Why do we have bad dreams?

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Why do we have bad dreams?

Nightmares are a sleeping person’s trouble, but according to scientists, they are a natural part of a healthy state. While experts can’t figure out exactly why we have nightmares, they think it’s related to certain connections that develop inside our brains. Dreams and nightmares can be helpful in memory storage, processing emotions, or training for real-life situations of struggle or escape. All three of these are sources of stress; therefore, it is natural that dreams sometimes turn into nightmares. It usually occurs between the ages of three and six, but can continue into adulthood. Nightmares also occur during REM sleep, as do dreams. During the REM phase of sleep, our body goes through a protective mechanism called sleep paralysis. The brain stem sends signals to our body to relax muscles to prevent us from making gestures when we are dreaming.

Why do we have bad dreams?

That’s why, sometimes, when we wake up from a bad dream, we can’t move. When this condition, known as nightmare (old hag syndrome), we suddenly wake up from a bad dream, feeling as if someone is pressing us to bed.

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Fortunately, since the brain stem also wakes up, this situation ends in a short time. Certain foods, such as hot peppers, sugar, and alcohol, that alter body temperature or brain chemistry, contribute to our bad dreams. For others, even lying in an uncomfortable position is enough to have a bad dream. Likewise, physical health problems, migraines, fever, or certain medications can lead to nightmares. Mental health also affects our dreams. Especially in post-traumatic stress disorder, the brain causes nightmares by reprocessing old events at night. Stress in our daily lives can also seep into sleep.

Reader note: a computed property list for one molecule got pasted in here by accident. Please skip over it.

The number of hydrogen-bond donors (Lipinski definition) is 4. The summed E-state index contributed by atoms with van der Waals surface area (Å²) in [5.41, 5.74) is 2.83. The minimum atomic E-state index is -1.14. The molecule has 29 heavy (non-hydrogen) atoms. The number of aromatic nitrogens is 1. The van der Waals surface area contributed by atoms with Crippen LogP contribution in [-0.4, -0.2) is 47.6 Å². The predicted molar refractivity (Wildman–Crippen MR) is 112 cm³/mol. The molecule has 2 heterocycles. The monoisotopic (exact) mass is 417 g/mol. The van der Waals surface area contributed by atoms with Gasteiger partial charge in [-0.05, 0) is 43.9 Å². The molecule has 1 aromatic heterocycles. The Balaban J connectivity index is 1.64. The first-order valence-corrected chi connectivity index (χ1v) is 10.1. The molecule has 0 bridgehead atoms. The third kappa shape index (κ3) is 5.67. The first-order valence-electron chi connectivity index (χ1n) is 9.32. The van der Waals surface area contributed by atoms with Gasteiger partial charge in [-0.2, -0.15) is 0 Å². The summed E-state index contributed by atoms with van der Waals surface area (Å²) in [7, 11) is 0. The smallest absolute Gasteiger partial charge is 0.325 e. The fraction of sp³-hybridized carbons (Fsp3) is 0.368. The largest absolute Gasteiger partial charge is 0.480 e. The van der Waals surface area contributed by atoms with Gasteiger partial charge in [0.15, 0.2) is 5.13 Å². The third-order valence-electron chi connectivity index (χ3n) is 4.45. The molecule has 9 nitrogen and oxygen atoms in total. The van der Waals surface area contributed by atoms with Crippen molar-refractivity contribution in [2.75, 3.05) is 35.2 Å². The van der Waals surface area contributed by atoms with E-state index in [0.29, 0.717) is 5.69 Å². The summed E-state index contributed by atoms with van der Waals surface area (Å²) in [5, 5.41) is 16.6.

Why do we have bad dreams? 1


  1. Being followed by someone or something.

  2. Falling (forever or towards the ground).

  3. Staying naked in the middle of everyone

  4. Falling out of the tooth.

  5. Getting lost.

  6. Failing an exam.

  7. Getting injured or sick.

  8. Dying or someone else dying.

  9. Drown.

  10. Being late or missing an event.

  11. Oversleeping.

  12. Feeling like you’re trapped.

  13. Being paralyzed.

  14. A problem with the car or losing the parked car.

  15. Seeing ghosts, creatures or monsters.

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